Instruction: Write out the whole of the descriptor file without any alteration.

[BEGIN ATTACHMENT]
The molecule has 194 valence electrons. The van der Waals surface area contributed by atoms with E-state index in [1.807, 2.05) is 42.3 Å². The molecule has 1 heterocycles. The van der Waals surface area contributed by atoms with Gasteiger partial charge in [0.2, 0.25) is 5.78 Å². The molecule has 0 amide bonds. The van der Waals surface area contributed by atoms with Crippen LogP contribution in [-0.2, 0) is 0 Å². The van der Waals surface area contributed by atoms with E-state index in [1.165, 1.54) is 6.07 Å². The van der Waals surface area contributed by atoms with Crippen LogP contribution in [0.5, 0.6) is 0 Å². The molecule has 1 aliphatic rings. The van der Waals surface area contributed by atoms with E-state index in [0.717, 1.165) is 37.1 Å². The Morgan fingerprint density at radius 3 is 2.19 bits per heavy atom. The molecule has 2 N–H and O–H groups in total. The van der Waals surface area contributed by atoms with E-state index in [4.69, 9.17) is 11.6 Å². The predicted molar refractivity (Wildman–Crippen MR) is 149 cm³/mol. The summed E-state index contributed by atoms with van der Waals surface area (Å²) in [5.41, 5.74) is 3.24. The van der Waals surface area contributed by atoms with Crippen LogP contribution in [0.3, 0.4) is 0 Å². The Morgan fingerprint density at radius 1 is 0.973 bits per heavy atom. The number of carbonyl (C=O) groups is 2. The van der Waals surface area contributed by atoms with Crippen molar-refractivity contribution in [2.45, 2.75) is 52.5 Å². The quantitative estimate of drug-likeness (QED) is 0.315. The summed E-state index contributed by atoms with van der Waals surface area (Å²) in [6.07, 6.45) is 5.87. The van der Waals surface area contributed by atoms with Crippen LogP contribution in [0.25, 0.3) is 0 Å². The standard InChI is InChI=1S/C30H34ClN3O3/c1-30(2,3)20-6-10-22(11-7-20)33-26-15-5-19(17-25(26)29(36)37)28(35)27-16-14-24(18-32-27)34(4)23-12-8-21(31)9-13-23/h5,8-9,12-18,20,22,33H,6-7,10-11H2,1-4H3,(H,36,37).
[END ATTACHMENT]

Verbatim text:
The molecule has 194 valence electrons. The van der Waals surface area contributed by atoms with E-state index in [1.807, 2.05) is 42.3 Å². The molecule has 1 heterocycles. The van der Waals surface area contributed by atoms with Gasteiger partial charge in [0.2, 0.25) is 5.78 Å². The molecule has 0 amide bonds. The van der Waals surface area contributed by atoms with Crippen LogP contribution in [-0.2, 0) is 0 Å². The van der Waals surface area contributed by atoms with E-state index in [1.165, 1.54) is 6.07 Å². The van der Waals surface area contributed by atoms with Crippen LogP contribution in [0.5, 0.6) is 0 Å². The molecule has 1 aliphatic rings. The van der Waals surface area contributed by atoms with E-state index in [0.717, 1.165) is 37.1 Å². The Morgan fingerprint density at radius 3 is 2.19 bits per heavy atom. The molecule has 2 N–H and O–H groups in total. The van der Waals surface area contributed by atoms with E-state index in [4.69, 9.17) is 11.6 Å². The predicted molar refractivity (Wildman–Crippen MR) is 149 cm³/mol. The summed E-state index contributed by atoms with van der Waals surface area (Å²) in [5.41, 5.74) is 3.24. The van der Waals surface area contributed by atoms with Crippen LogP contribution in [0.3, 0.4) is 0 Å². The Morgan fingerprint density at radius 1 is 0.973 bits per heavy atom. The number of carbonyl (C=O) groups is 2. The van der Waals surface area contributed by atoms with Crippen molar-refractivity contribution in [2.45, 2.75) is 52.5 Å². The quantitative estimate of drug-likeness (QED) is 0.315. The summed E-state index contributed by atoms with van der Waals surface area (Å²) in [6.07, 6.45) is 5.87. The van der Waals surface area contributed by atoms with Crippen LogP contribution in [0.25, 0.3) is 0 Å². The standard InChI is InChI=1S/C30H34ClN3O3/c1-30(2,3)20-6-10-22(11-7-20)33-26-15-5-19(17-25(26)29(36)37)28(35)27-16-14-24(18-32-27)34(4)23-12-8-21(31)9-13-23/h5,8-9,12-18,20,22,33H,6-7,10-11H2,1-4H3,(H,36,37).